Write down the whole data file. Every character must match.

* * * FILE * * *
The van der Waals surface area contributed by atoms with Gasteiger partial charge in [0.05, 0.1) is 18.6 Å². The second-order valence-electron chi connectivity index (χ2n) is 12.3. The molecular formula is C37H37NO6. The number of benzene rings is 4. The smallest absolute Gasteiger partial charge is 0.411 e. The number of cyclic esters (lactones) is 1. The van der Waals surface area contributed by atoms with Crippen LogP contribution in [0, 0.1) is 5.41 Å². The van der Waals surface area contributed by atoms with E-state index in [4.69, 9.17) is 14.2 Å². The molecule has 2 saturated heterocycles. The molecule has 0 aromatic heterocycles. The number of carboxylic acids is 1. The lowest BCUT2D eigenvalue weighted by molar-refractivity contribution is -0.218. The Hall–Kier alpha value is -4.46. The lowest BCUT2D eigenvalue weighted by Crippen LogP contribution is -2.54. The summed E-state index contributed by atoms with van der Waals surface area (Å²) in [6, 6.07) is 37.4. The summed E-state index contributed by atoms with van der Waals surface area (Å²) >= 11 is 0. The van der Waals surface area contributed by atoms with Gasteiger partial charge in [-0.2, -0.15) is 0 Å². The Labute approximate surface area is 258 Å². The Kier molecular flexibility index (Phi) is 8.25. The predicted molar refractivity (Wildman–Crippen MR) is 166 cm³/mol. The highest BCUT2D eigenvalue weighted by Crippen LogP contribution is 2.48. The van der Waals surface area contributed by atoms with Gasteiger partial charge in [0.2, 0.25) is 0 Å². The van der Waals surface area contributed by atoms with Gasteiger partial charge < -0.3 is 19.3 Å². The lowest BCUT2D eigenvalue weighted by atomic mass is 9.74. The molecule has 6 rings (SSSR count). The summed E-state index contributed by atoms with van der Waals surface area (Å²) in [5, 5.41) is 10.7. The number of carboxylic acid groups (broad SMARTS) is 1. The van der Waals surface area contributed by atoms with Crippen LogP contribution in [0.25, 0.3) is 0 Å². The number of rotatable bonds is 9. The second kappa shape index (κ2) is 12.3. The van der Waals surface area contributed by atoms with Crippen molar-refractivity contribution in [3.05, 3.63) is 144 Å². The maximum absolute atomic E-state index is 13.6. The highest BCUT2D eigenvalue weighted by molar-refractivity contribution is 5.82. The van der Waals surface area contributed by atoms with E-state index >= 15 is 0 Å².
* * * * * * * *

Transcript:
The van der Waals surface area contributed by atoms with Gasteiger partial charge in [0.05, 0.1) is 18.6 Å². The second-order valence-electron chi connectivity index (χ2n) is 12.3. The molecular formula is C37H37NO6. The number of benzene rings is 4. The smallest absolute Gasteiger partial charge is 0.411 e. The number of cyclic esters (lactones) is 1. The van der Waals surface area contributed by atoms with Crippen LogP contribution in [0, 0.1) is 5.41 Å². The van der Waals surface area contributed by atoms with E-state index in [4.69, 9.17) is 14.2 Å². The molecule has 2 saturated heterocycles. The molecule has 0 aromatic heterocycles. The number of carboxylic acids is 1. The lowest BCUT2D eigenvalue weighted by molar-refractivity contribution is -0.218. The Hall–Kier alpha value is -4.46. The lowest BCUT2D eigenvalue weighted by Crippen LogP contribution is -2.54. The summed E-state index contributed by atoms with van der Waals surface area (Å²) in [6, 6.07) is 37.4. The summed E-state index contributed by atoms with van der Waals surface area (Å²) >= 11 is 0. The van der Waals surface area contributed by atoms with Gasteiger partial charge in [-0.2, -0.15) is 0 Å². The Labute approximate surface area is 258 Å². The Kier molecular flexibility index (Phi) is 8.25. The predicted molar refractivity (Wildman–Crippen MR) is 166 cm³/mol. The highest BCUT2D eigenvalue weighted by Crippen LogP contribution is 2.48. The van der Waals surface area contributed by atoms with Gasteiger partial charge in [0.2, 0.25) is 0 Å². The van der Waals surface area contributed by atoms with Gasteiger partial charge < -0.3 is 19.3 Å². The lowest BCUT2D eigenvalue weighted by atomic mass is 9.74. The molecule has 6 rings (SSSR count). The summed E-state index contributed by atoms with van der Waals surface area (Å²) in [5, 5.41) is 10.7. The number of carboxylic acid groups (broad SMARTS) is 1. The van der Waals surface area contributed by atoms with Crippen LogP contribution in [0.25, 0.3) is 0 Å². The number of rotatable bonds is 9. The second kappa shape index (κ2) is 12.3. The van der Waals surface area contributed by atoms with Crippen molar-refractivity contribution in [3.05, 3.63) is 144 Å². The maximum absolute atomic E-state index is 13.6. The highest BCUT2D eigenvalue weighted by molar-refractivity contribution is 5.82. The van der Waals surface area contributed by atoms with E-state index >= 15 is 0 Å².